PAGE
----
• The display 300 is provided as a self-contained three-dimensional touch-sensitive display that is physically mounted, and electrically connected, to the motherboard. As shown in FIGS. 3 and 7, the display 300 comprises a display device 302, and a transparent three-dimensional touch-sensitive screen 304 that is disposed over the display device 302. The display device 302 and the touch-sensitive screen 304 are coupled to the data processing system. The data processing system displays information to the user via the display device 302, and receives data/command input from the user via the touch-sensitive screen 304.
  • Preferably, the display device 302 comprises a planar glass liquid crystal display (LCD) panel, and a printed circuit board (not shown) that carries the display electronics for the display panel. The printed circuit board is coupled to, and controlled by, the data processing system. In addition to the printed circuit board, the display device 302 may include a backlight (not shown), and a light guide (not shown) that is disposed between the backlight and the LCD panel. However, other display devices are encompassed by the display device 302, including reflective and trans-reflective liquid crystal displays, plastic liquid crystal displays (with or without backlight), cathode ray tube (CRT) displays and plasma membrane displays.
  • The touch-sensitive screen 304 may be disposed over the entire surface of the display device 302, or only a portion thereof, and is secured to the display device 302 through a mounting frame (not shown) that also secures the assembled display 300 to the motherboard. The touch-sensitive screen 304 comprises a planar transparent touch-sensitive panel 306, and a three-dimensional transparent lens 308. Preferably, the touch-sensitive panel 306 comprises a capacitive touch-sensitive panel, and is disposed between the transparent lens 308 and the display device 302. Alternately, the touch-sensitive panel may comprise a resistive touch-sensitive panel, with the transparent lens 308 being disposed between the resistive touch-sensitive panel and the display device 302.
  • As shown in FIGS. 3 and 7, the transparent lens 308 comprises a plurality of raised regions 310 and a recessed region 312. The recessed region 312 surrounds the raised regions 310 of the transparent lens 308, such that the raised regions 310 appear as distinct transparent keys.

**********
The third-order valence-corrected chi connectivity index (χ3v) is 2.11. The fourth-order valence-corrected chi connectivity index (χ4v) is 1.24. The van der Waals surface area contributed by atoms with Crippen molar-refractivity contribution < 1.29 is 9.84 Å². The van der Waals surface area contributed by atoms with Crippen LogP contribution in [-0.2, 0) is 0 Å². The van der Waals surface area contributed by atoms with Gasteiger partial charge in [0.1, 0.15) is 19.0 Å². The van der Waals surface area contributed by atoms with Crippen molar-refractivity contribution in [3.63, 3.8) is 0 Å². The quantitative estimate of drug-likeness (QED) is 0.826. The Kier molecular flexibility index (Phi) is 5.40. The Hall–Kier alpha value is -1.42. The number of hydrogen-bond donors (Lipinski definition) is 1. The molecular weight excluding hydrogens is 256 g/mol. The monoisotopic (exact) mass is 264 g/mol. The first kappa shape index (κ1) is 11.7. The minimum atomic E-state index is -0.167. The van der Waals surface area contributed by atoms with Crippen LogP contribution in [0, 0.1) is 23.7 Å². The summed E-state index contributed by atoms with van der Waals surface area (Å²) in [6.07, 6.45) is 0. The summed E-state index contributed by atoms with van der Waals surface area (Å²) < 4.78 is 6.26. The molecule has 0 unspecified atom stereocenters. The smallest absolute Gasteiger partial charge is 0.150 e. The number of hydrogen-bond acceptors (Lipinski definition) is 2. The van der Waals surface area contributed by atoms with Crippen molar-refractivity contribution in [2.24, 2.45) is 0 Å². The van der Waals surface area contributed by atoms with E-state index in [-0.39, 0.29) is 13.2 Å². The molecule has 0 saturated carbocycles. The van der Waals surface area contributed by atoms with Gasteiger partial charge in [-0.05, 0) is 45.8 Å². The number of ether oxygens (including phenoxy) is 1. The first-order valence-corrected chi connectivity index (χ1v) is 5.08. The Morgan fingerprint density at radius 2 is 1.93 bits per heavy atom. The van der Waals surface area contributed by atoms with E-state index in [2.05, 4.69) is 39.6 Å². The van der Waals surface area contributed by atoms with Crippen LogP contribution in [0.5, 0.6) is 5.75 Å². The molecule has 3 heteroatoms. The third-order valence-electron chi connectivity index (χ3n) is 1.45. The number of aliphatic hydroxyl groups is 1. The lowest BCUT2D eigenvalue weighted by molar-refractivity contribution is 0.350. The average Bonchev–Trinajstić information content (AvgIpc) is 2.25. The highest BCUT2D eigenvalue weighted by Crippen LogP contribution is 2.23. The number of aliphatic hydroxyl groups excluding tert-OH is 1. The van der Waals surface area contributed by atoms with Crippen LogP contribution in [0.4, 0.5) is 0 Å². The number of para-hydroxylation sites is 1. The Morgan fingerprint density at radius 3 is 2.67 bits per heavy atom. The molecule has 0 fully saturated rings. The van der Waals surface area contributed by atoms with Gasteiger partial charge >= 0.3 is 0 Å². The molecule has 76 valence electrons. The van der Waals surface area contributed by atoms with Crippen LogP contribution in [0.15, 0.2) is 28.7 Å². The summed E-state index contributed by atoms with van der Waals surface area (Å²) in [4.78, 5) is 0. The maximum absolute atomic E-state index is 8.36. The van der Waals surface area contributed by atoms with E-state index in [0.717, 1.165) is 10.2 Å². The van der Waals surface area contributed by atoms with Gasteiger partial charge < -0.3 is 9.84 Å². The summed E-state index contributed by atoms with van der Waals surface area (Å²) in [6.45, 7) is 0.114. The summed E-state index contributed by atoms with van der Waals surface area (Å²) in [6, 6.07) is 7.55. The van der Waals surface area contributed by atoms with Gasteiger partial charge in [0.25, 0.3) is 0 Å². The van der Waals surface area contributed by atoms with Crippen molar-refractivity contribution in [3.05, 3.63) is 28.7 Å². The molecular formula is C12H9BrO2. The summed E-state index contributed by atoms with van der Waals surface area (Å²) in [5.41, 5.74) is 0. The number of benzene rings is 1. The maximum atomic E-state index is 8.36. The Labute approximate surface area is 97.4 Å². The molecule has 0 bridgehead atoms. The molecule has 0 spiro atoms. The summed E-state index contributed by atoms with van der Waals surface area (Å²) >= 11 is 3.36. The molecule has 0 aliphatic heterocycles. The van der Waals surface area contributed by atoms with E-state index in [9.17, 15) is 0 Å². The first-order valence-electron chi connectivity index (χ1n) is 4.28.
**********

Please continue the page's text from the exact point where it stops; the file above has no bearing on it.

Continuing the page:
• Preferably, the three-dimensional transparent lens 308 is fabricated from a resilient polymeric material, and is fixed to the touch-sensitive panel 306 via the mounting frame and/or adhesive. Alternately, the three-dimensional transparent lens 308 may be integrally-molded with the touch-sensitive panel 306. The transparent lens 308 will be discussed in further detail below.
  • Data Processing System
  • The data processing system interacts with the device subsystems such as the communication subsystem 211, auxiliary input/output (I/O) subsystem 228, data port 230, speaker 234, microphone 236, short-range communications subsystem 240, device subsystems 242, and the display 300. The data port 230 may comprise a RS-232 port, a Universal Serial Bus (USB) port or other wired data communication port.
  • The data processing system comprises a microprocessor 238, flash memory 224, and volatile memory (RAM) 226. The flash memory 224 includes both computer program storage 258 and program data storage 250, 252, 254 and 256. Computer processing instructions are preferably also stored in the flash memory 224 or other similar non-volatile storage. The computer processing instructions, when executed by the microprocessor 238 from the flash memory 224, implement computer programs 258, an operating system, and operating system specific applications. Alternately, the computer processing instructions may be copied from the flash memory 224 into the RAM 226 upon system reset or power-up, and executed by the microprocessor 238 out of the RAM 226. The computer processing instructions may be installed onto the handheld communications device 200 upon manufacture, or may be loaded through the wireless networks 219, 221, the auxiliary I/O subsystem 228, the data port 230, the short-range communications subsystem 240, or the device subsystem 242.